'I'd prefer a worldwide level playing field': Why Larian is opening a studio in Quebec

'I'd prefer a worldwide level playing field': Why Larian is opening a studio in Quebec
Craig Chapple

By Craig Chapple

April 2nd 2015 at 1:45PM

'You have to work with what’s available in the world, and that’s the situation we’re in'

Belgian developer Larian Studios, the company behind last year’s hit RPG Divinity: Original Sin, has expanded from its European roots to open a new office in Quebec CIty.

The studio will initially house a core team of ten staff, with plans afoot to employ between 30 to 40 staff over the next three years. This would make the office as big as its current HQ in Ghent, and twice as big as its St Petersburg branch. The team will initially collaborate with existing teams on projects, including a new upcoming RPG, but eventually could work on its own titles.

It’s not difficult to guess the reasons why it’s opening up in Quebec City. The tax incentives it offers are some of the highest in the game industry at 37.5 per cent. Though last year it was reduced to as low as 24 per cent after the local government looked to fill a black hole in its finances, it is now being raised back up once again. It’s a key factor Larian Studios president Swen Vincke (Main picture, right) isn’t shy to admit attracted the studio.

“There’s a couple of reasons [we’re opening a studio in Quebec City],” he says.

“There’s the tax credit, which is interesting and because we’re operating from Belgium where the cost of labour is quite high. Then there’s the experience pool which is present over there, which is very large. Again we’re operating from Belgium, and other than us there isn’t really anyone else in the country.

“Thirdly there’s a time zone difference that allows us to take advantage of the fact that the day becomes longer. And as we’re trying to make bigger RPGs with more stuff in it that becomes important for us also.”

An issue of scale

A core team of 35 staff developed Divinity: Original Sin, along with support from freelancers and its St Petersburg office. But to expand further, the high labour costs in Belgium, combined with a lack of tax incentives in the country, has made it difficult for Larian to scale up locally.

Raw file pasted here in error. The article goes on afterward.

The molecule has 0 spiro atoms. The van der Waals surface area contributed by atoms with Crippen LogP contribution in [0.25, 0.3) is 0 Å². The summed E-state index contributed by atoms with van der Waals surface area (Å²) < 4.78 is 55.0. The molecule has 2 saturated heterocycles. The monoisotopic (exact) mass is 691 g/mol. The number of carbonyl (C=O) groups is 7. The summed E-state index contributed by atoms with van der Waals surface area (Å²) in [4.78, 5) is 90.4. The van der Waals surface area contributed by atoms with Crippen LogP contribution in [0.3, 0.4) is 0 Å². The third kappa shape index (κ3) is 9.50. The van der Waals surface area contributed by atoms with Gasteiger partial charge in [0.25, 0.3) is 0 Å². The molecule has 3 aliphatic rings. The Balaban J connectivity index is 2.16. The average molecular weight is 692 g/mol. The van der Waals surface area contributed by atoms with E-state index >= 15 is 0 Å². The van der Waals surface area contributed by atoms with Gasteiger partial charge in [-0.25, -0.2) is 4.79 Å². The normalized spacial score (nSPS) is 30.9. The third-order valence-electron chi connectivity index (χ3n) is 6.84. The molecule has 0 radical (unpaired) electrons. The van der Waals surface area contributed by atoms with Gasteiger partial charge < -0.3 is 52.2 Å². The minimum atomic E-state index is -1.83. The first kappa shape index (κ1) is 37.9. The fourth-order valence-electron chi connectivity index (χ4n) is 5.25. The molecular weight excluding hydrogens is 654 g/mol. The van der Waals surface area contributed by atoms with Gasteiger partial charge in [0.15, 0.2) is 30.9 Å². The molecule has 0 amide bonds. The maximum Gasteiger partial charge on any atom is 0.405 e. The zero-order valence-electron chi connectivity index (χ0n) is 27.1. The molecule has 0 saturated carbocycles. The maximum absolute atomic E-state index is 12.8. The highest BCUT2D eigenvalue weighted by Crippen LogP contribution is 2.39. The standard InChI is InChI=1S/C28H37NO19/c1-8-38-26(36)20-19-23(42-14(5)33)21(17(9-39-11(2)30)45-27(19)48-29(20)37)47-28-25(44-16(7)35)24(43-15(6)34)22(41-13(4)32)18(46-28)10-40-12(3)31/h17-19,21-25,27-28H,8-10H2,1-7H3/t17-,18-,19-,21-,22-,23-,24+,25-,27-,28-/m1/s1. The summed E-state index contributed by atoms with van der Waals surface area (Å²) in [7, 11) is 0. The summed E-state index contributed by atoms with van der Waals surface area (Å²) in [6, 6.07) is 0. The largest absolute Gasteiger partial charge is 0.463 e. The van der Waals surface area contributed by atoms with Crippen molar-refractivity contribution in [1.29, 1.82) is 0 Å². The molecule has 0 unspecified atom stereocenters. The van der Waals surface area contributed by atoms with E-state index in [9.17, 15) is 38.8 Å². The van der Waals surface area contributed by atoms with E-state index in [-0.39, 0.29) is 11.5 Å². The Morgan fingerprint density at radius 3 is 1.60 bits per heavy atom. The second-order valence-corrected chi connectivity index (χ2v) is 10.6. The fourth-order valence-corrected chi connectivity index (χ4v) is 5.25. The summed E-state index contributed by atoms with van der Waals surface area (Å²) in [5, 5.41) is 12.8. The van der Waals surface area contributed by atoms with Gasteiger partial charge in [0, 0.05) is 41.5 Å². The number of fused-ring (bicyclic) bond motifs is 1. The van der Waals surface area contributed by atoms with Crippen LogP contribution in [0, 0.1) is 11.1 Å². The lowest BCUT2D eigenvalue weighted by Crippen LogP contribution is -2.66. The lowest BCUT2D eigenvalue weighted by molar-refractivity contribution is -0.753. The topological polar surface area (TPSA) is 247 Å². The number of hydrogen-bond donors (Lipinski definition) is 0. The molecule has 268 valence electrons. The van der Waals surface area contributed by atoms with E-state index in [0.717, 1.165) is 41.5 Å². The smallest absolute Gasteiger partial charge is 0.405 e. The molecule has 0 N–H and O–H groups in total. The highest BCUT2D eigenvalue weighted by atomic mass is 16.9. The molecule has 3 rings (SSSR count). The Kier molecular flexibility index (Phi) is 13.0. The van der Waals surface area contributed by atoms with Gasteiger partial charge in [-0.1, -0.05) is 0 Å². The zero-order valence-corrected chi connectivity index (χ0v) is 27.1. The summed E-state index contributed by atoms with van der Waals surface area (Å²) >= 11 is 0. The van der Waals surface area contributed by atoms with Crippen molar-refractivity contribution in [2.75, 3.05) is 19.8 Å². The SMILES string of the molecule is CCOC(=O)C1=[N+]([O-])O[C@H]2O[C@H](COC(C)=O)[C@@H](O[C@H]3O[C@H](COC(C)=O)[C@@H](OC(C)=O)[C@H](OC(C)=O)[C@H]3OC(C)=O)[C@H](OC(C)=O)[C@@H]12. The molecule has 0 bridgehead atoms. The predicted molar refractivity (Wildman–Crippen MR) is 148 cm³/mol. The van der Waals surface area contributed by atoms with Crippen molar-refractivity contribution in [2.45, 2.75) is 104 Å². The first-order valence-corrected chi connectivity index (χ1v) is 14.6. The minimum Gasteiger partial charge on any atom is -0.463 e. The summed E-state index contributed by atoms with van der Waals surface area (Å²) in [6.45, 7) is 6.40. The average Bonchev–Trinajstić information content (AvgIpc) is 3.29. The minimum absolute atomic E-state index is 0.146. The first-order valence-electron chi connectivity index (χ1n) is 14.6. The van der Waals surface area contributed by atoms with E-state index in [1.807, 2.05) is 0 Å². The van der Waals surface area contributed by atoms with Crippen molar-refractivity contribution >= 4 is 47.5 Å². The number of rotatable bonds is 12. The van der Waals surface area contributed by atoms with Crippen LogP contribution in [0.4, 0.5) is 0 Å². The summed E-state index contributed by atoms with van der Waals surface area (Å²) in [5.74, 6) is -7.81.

Vincke says it’s not impossible to develop games in Belgium, of course, but when expanding the extra costs incurred can become a problem when studios reach a certain size, particularly when maintaining burn rate.

“We’re the type of team that doesn’t like to do the hire and fire thing, everybody that works with us and is on the payroll stays on the payroll, so we do have to take it into account otherwise it doesn’t work out,” he explains. “It’s also the reason we typically work on two games at the same time.”



Vincke says that it needed to expand to a nation like Canada as the studio had reached a certain threshold, and were it to breach that by hiring more staff locally, the risk factors to the business would become very high.

“You have to be sure you can manage your burn rate comfortably and not enter the danger zone, so it’s something you start looking at as you increase scale,” he says.

When asked if he’d like better tax incentives in Belgium – as already approved for France and the UK – he adds: “I would prefer that we have a worldwide level playing field, that would be better. But you have to work with what’s available in the world, and that’s the situation we’re in.”

Fierce competiton

Opening up a new studio in Quebec City is not as easy as it sounds mind, though arguably it offers more incentives than other governments are willing to offer. Local competition for talent is fierce and the region is home to a number of super studios, including Ubisoft’s enormous Montreal office and its growing Quebec studio.

Vincke believes however this can work to Larian’s advantage, having chosen to set up shop in the province over other options it considered in Canada and the US.

“We’re not a super studio, we’re like a more humane-sized studio,” he says.

“So people who work on our games will actually have a direct impact on what the game is and have a very big influence over it. They’ll also be very hands-on within a very flat management structure, actually there’s almost no management structure, so that also helps. It’s more like development back in the day than the modern, hyper-competitive triple-A development where each decision is scrutinised by 200 people.”

Part of the need to expand its operations is the studio’s ambition to develop an RPG larger than what it has built before. And with that, says Vincke, comes the need for a bigger team, which incurs larger costs.

“RPGs are all about choice and consequence, and whenever I add massive consequences I certainly have to make a new part of the game,” he says.

“So the more choice and consequence I can put in my game the better it is going to be received. For all of that, we need scale.”

He adds: “Compromises we’ve done in the past have always been issues of: 'we can’t do this, we want to do this but we can’t do it because we have to compromise'. So the more we can do, and thanks to the successful of Divinity: Original Sin this has enabled us to do a lot of things, the better.”

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